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Italy: Update on Legislative Electoral Reform (Italicum)

(Feb. 7, 2017) On January 25, 2017, the Italian Constitutional Court issued a decision on the constitutionality of amendments to Italicum, the colloquial name given to the electoral reform introduced by Law No. 52 of 2015 on the election of members of the Chamber of Deputies. (Decisione sulla legge elettorale cd.Italicum, Corte Costituzionale website (Jan. 25, 2017); Dante Figueroa, Italy: Legislative Electoral Reform (Italicum), GLOBAL LEGAL MONITOR (June 4, 2015); Provisions Concerning the Elections of the Chamber of Deputies, Law No. 52 (May 6, 2015), GAZETTA UFFICIALE [G. U.], No. 105 (May 8, 2015), NORMATTIVA (in Italian).)

The Court affirmed the constitutionality of certain aspects of Italicum while amending others. (Alessio Sgherza, L’Italicum: cosa resta dopo la sentenza della Consulta [Italicum: What Is Left After the Decision on the Consultation], REPUBBLICA.IT (Jan. 25, 2017).) The Court decision also determined that Italicum “is susceptible of immediate application,” i.e., may be applied to the next election of Deputies held in Italy, scheduled for February 2018.  (Decisione sulla legge elettorale cd. Italicum, supra.)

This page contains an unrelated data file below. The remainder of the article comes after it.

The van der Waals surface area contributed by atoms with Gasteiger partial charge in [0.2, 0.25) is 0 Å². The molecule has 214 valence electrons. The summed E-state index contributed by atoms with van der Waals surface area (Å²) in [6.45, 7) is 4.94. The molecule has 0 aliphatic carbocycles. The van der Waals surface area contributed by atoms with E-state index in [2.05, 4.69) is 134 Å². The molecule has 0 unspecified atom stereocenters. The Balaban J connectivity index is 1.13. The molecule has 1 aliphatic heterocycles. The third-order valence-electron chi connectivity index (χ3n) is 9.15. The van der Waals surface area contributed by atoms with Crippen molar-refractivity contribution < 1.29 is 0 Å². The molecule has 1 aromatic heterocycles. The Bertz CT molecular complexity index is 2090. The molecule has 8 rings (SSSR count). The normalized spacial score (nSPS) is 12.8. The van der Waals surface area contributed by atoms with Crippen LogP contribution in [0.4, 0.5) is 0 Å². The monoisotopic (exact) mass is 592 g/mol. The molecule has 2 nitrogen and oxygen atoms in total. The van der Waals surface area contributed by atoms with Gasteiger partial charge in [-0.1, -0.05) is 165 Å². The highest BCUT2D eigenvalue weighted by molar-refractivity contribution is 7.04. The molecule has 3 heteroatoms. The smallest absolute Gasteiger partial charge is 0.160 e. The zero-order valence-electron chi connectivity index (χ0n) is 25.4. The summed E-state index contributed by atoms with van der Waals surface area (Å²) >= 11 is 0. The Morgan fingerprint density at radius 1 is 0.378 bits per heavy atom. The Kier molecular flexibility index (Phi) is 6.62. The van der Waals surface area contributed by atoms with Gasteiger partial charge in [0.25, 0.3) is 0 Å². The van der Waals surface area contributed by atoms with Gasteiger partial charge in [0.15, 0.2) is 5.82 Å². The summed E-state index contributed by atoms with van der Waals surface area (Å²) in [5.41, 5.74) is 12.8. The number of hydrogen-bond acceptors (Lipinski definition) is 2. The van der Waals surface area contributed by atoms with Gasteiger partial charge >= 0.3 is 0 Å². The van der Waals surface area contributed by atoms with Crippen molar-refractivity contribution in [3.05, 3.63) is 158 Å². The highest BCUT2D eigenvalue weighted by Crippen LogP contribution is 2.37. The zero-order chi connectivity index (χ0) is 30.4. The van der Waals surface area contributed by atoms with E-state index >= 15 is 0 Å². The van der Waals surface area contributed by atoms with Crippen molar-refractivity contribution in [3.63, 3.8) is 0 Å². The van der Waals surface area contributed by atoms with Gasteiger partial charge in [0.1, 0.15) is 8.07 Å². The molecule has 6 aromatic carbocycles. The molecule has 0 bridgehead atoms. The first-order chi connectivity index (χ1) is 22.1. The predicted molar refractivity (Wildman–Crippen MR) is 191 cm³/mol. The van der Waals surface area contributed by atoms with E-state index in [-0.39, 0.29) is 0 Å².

While the Law No. 52 as now amended by the Decision maintains the proportional electoral system established by the original Italicum – the allocation of seats in the Chamber of Deputies made in proportion to the number of votes received – the calculation for the allocation of seats is now made on a national basis according to the “largest remainder” (dei più alti resti) method. (Sgherza, supra.)  To implement this rule, the new Italicum eliminates one of the main features of the original Italicum, according to which if no party received 40% of the vote, a runoff election would be held two weeks after the original election between the two parties that had received the highest number of votes, to allot to the winner an absolute majority of seats in the Chamber of Deputies. (Law No. 52, art. 1(1)(f).)  Thus, under the newly amended Italicum, the party list obtaining a minimum of 40% of valid votes on a national basis may fill 340 seats out of the total 617 legislative slots, that is, 55% of the total.  (Law No. 52, art. 1(1)(f).)  The seat allocated to the Valle d’Aosta, a semi-autonomous region in northwestern Italy, and the 12 seats reserved for deputies elected overseas remain excluded from the calculation. (Sgherza, supra.)